Why Entering the EWA Awards is Worth Your Time

Alvin Chang

Sure, it takes a little time to go through your clips and write up an entry letter for the Education Writers Association’s awards program. But veteran entrants say there’s potentially a big payoff to you personally—and the journalism profession overall.

“We get so beaten down by people who attack our work that you can lose perspective. Go ahead and enter!” urges David Jesse of the Detroit Free Press. Jesse won the 2018 award for Beat Reporting in a medium-sized newsroom, as well as the Moskowitz Prize for best overall beat reporting.

“Just the process of applying makes you go back over your clips for the year, so you realize you did some good stuff,” Jesse says. 

Alvin Chang of, who has submitted entries over the past few years, says reading through descriptions of previous finalists and winners helped him craft the entry that made him an EWA winner last year. He won the 2018 top prize for Visual Storytelling.

Getting named as a finalist—and especially, of course, as a winner—can offer a big boost to your career, winners say.

Jackie Valley of the Nevada Independent, 2018 winner for Features for small newsrooms and 2015 winner for Single Topic News or Feature for medium-sized newsrooms says her awards have raised her newsroom profile. Her editors “have given even me more trust because they know that I can execute,” she says.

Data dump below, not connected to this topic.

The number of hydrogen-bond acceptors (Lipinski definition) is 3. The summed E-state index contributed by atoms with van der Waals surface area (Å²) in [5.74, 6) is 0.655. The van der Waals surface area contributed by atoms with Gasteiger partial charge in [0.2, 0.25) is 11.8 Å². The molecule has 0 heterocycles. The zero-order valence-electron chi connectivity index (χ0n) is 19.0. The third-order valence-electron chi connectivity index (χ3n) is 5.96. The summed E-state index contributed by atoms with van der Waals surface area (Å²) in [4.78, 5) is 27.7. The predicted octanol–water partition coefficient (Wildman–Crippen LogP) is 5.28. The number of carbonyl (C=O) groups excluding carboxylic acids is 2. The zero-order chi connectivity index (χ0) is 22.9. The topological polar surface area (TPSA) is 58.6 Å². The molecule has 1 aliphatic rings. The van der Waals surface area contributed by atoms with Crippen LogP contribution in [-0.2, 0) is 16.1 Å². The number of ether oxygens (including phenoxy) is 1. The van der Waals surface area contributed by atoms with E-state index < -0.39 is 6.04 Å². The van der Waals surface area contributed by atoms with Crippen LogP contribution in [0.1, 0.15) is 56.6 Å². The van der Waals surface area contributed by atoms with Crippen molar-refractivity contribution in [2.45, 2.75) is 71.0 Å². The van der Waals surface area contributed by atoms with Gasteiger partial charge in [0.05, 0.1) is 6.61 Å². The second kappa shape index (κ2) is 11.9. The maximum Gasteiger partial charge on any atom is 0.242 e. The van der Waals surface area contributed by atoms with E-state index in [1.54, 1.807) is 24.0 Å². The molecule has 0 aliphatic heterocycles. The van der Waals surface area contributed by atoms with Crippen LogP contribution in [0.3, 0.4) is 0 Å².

Valley said the awards also have given her confidence to follow her gut instincts on stories. 

“Sometimes we feel pressured have to have a very detailed narrow scope for an investigative story,” she says. “But winning reminded me it is good to follow your passion and your gut instincts.”

Having your name on EWA’s website as a finalist or winner can also help you get interviews with sources, says Jesse. 

“Now, when I am looking for experts, they recognize my name a little bit. If they Google me, the award pops up. It implies that I know what I am doing.”

In addition, winning raises your profile among mentors who can further up your game, says Chang. “If you win, it gives you visibility so that other people reach out and let you know what other people are doing and how you could be doing better. It helped me get some really valuable comments from people who had done similar work in the past.”

Another important benefit: the cash prizes. The award for winning an EWA category prize is $1,000. And some top prizes pay more. Jesse won $1,000 for the best Beat Reporting for mid-sized newsrooms category, and another $2,500 for the Moskowitz Prize for best beat reporting overall.

Entering the National Awards for Education Reporting is a good exercise to remind yourself of the real importance of the work you’re doing and gives you a chance to advance your career.

 “I don’t think people should be scared to apply,” says Valley.